Vision Saving Foods

Filed Under: General Health

Vision Saving Foods

Although nutritional supplements are often considered the “big guns” in the battle against blindness, foods are the foot soldiers in the daily skirmishes against age-related vision loss. Load up your kitchen with these valuable allies and keep your sights on your goal—healthy vision for a lifetime.

Cultivate diversity at the dinner table. Green tea, green apples, red or white wine, onions, eggplant, and black currant juice are all rich in quercetin, a powerful antioxidant and bioflavonoid. Whole-food supplements rich in quercetin include blue-green algae and spirulina. Quercetin strengthens the walls of blood vessels in the eyes and helps protect against buildup of sorbitol, a type of sugar that can cause the lens to become less flexible and possibly more susceptible to cataracts. In addition, quercetin coupled with vitamin C may help reduce sinus congestion, reducing your reliance on anti-histamines which are implicated in the development of cataracts.

The power of garlic is well known, but its equally prolific cousin, the humble onion, is only now beginning to be recognized for its health-supporting merits. Both are rich in hundreds of bioflavonoid compounds that support the health of your heart, eyes, bones, and even your brain. (Chew on a few sprigs of parsley to counteract onion or garlic breath.) And here’s a bonus: garlic and onions, both raw and cooked, will help you control your blood sugar, fending off chronic degenerative diseases like adult-onset (type II) diabetes as well as cardiovascular disease.

Eggs can help prevent macular degeneration; in fact, eating egg yolks significantly increases levels of the carotenoids zeaxanthin and lutein in the bloodstream, as do dark green leafy veggies such as spinach. It’s really unfortunate that eggs are often considered a high cholesterol food. Despite overwhelming evidence to the contrary, the medical profession still hasn’t fully accepted the fact that eggs don’t raise cholesterol levels and are, in fact, very good for you. I wonder how many eye problems might have been prevented had this misinformation never seen the light of day.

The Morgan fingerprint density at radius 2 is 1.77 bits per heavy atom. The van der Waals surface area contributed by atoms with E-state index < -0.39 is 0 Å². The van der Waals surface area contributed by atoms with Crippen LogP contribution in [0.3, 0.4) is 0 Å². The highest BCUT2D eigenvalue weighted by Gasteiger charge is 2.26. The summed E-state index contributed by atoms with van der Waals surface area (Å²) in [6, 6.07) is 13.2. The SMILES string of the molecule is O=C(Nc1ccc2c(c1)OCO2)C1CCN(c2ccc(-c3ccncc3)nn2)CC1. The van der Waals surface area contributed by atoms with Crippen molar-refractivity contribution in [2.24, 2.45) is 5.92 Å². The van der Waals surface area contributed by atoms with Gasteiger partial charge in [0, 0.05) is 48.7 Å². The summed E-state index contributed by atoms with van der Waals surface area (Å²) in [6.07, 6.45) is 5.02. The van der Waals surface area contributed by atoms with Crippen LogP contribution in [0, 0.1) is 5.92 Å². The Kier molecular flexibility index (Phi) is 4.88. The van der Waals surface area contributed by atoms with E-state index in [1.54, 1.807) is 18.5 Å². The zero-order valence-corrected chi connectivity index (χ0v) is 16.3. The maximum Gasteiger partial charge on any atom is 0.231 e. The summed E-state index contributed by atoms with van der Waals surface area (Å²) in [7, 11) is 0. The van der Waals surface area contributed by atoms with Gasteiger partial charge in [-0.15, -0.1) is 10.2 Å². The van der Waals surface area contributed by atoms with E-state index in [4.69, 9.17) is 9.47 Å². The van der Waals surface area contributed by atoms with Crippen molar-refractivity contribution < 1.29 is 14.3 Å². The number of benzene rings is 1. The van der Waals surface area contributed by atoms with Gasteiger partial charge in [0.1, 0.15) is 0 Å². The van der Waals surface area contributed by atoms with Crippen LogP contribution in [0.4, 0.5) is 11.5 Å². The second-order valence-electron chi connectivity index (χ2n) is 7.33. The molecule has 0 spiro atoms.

Carrots are an excellent source of beta-carotene, a well-known antioxidant. But carrots also contain more than 400 other types of carotenes—such as alpha-carotene, zeaxanthin, and cryptoxanthin. There is increasing evidence that it’s the combined effects of these carotenes that make carrots and so many other brightly colored vegetables so beneficial.

Nuts, fresh cold-water fish, and flax seeds are rich in essential fatty acids that counteract bad fats, and cruciferous vegetables, such as Brussels sprouts, cauliflower, cabbage, kale, bok choy, watercress, mustard greens, horseradish, turnips, rutabagas, and kohlrabi are teeming with glutathione, considered the “granddaddy” of antioxidants.

“Superfoods” are a special category of nutrient- and enzyme-dense foods. For example, superfoods contain carotenes plus high levels of other complexes, such as flavonoids, tocopherols, amino acids, and enzymes, in highly concentrated form, giving you large benefits from small amounts.

Spirulina is a superfood belonging to the group of blue-green algae (another superfood, by the way). With all eight essential amino acids and high levels of vitamin B12, it surpasses raw wheat germ in levels of vitamin E and is an excellent source of essential fatty acids.

In addition, spirulina is composed of dozens of pigments associated with healing. I’ve reviewed scores of research studies on spirulina, including one at the Tokyo College of Medicine and Dentistry that reported halting the progression of geriatric cataracts by adding spirulina to the patients’ regular medications. In a few cases, the cataracts even cleared up completely. You can find spirulina in most health food stores. Two brands that I’ve come to trust are Earthrise and Kona Coast Hawaiian. I recommend approximately 750 mg daily.

Another superfood to consider is bee pollen. Bee pollen is a rich source of rutin, a bioflavonoid that helps strengthen capillary walls. I recommend 100 mg daily. It can be found at most health food stores.

Now It's Your Turn: What have you done to naturally improve your vision?

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DISCLAIMER: The content of is offered on an informational basis only, and is not intended to be a substitute for professional medical advice, diagnosis, or treatment. Always seek the guidance of a qualified health provider before making any adjustment to a medication or treatment you are currently using, and/or starting any new medication or treatment. All recommendations are "generally informational" and not specifically applicable to any individual's medical problems, concerns and/or needs.

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